Research Management Teams to the Rescue

Aug. 13, 2014 - Staff from the Duke Office of Clinical Research can provide ‘just-in-time’ help for recruitment, data management and other research needs

Duke Office of Clinical Research's Sarah Timberlake (at whiteboard) guides a research management team meeting with investigator Chip Bailey (second from left). Photo by Duke University Photography.

Last January, Donald (Chip) E. Bailey Jr., was running out of time.

Bailey, an associate professor in Duke’s School of Nursing, was struggling to recruit providers and patients for his study about therapies and management of chronic hepatitis C. Each week he would try to manage recruitment both at Duke and at a small clinic in eastern North Carolina, encouraging his already busy staff to keep track of and follow-up with participants. He needed 18 patients, plus several providers and it simply wasn’t happening. “It was a critical time,” he said.

To help push through this barrier, Bailey brought in additional resources from a Research Management Team organized by the Duke Office of Clinical Research (DOCR).

The RMT at DOCR provides services such as database development, protocol review and consultation, subject recruitment and follow-up, data transcription, and study closeout procedures. These services are available to researchers precisely when they are needed, with very little lead-time or training required to get staff up to speed. This quick response saves investigator’s money, ensures studies are up and running quickly and efficiently, and allows investigators to focus on the science rather than the administrative details.

With eight data management staff and 11 research coordinators available, the DOCR Research Management Team stands ready to help a large number of investigators. While many services are fee-based, Duke’s Clinical and Translational Science Award (CTSA) funding from NIH offsets DOCR overhead, allowing DOCR to provide free consultations and educational services. Leveraging these resources can help researchers get studies off on the right foot.

Phyllis Kennel, director of Research Support and research practice manager of the School of Nursing’s Clinical Research Unit, has been leaning on RMT services for several years. The unit’s studies are usually small, often requiring 20 percent or less of a research coordinator’s time. Kennel said claiming RMT staff time is much more efficient than trying to hire new staff when funding is obtained. “They are seasoned, trained and ready to go,” she said. “The learning curve is small, allowing them to jump in quickly. Administratively, it is a huge non-headache experience!”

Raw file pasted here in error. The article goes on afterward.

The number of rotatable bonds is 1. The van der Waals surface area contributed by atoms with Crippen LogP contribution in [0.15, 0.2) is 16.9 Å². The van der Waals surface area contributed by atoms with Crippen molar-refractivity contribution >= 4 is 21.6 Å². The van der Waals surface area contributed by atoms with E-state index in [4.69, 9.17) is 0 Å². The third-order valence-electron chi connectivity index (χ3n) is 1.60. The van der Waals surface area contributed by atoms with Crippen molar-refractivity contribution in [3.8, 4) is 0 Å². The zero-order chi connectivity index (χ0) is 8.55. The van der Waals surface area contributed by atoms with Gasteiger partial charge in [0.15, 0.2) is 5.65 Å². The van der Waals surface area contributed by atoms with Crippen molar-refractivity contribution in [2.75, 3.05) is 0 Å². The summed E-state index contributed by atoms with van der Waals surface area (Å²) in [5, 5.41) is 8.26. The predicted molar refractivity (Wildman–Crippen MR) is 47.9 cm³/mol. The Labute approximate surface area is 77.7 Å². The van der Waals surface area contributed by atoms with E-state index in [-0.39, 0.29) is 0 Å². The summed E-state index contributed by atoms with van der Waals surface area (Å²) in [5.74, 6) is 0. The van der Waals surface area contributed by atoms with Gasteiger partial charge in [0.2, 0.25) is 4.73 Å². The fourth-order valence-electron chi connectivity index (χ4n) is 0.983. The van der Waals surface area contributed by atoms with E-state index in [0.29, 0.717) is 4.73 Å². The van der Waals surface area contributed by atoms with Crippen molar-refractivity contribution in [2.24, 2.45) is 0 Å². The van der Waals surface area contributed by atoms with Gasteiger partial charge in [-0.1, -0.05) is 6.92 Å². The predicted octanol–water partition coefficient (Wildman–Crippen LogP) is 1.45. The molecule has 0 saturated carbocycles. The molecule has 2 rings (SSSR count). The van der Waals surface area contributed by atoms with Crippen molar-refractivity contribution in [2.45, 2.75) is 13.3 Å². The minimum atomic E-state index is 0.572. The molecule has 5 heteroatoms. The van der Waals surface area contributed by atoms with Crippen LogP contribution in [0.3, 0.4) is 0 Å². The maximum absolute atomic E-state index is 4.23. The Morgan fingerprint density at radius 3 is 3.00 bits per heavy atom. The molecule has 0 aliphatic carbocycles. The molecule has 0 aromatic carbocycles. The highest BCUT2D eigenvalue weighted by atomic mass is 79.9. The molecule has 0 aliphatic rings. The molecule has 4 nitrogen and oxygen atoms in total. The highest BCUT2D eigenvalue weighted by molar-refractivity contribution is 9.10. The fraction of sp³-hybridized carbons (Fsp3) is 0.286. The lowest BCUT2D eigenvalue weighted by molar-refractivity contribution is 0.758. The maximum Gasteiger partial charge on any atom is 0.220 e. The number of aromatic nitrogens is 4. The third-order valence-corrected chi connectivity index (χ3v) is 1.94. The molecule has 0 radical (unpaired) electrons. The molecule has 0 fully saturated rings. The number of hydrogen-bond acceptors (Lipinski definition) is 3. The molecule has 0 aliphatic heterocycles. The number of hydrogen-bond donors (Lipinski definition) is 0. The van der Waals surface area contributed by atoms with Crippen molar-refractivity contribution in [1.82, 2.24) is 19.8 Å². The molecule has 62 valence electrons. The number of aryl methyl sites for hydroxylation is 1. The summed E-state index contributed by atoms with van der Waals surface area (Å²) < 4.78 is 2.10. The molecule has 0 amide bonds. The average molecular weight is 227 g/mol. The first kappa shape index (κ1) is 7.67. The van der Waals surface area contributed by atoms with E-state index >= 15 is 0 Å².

RMT also offers data management service. Emmanuel (Chip) Walter, a Duke pediatrician, calls upon RMT when he needs databases developed quickly. Over the last 12 months, he has used RMT staff to create two databases for his studies on responses to pediatric vaccines. “We’ve thrown two pretty different studies at DOCR,” he said. “They adapted to the challenge.” Walter has two more databases in the works and plans to continue to use DOCR’s services.

Even individuals still learning about research can benefit from RMT services. Advanced practice nurse participants in the Duke-Johnson & Johnson Nurse Leadership Program often include in their coursework proposed projects that require IRB approval. Many have not had prior experience with an IRB or with designing and implementing a research project. Claudia Graham, coordinator for the leadership program, brings in RMT consultants to help nurses navigate this new world. The consultants review IRB protocols prior to submission and guide participants through the IRB submission process. Graham says the consulting resource has been very helpful and would “absolutely recommend these services to other programs that don’t have the staff with the amount of expertise found in the Duke Office of Clinical Research.”

Back in January, Bailey’s call to the RMT saved the day for his study. With the help of a project manager and one additional staff member from the RMT, his clinical trial recruited enough subjects to close enrollment, and then surpassed his goal by recruiting two additional participants.

“The RMT staff turned the ship around and enhanced our relationship with providers and clinics,” he said.

For more information about resources available through the Duke Office of Clinical Research, visit their website or contact their office at

article written by Sheila M. Ray

originally posted at

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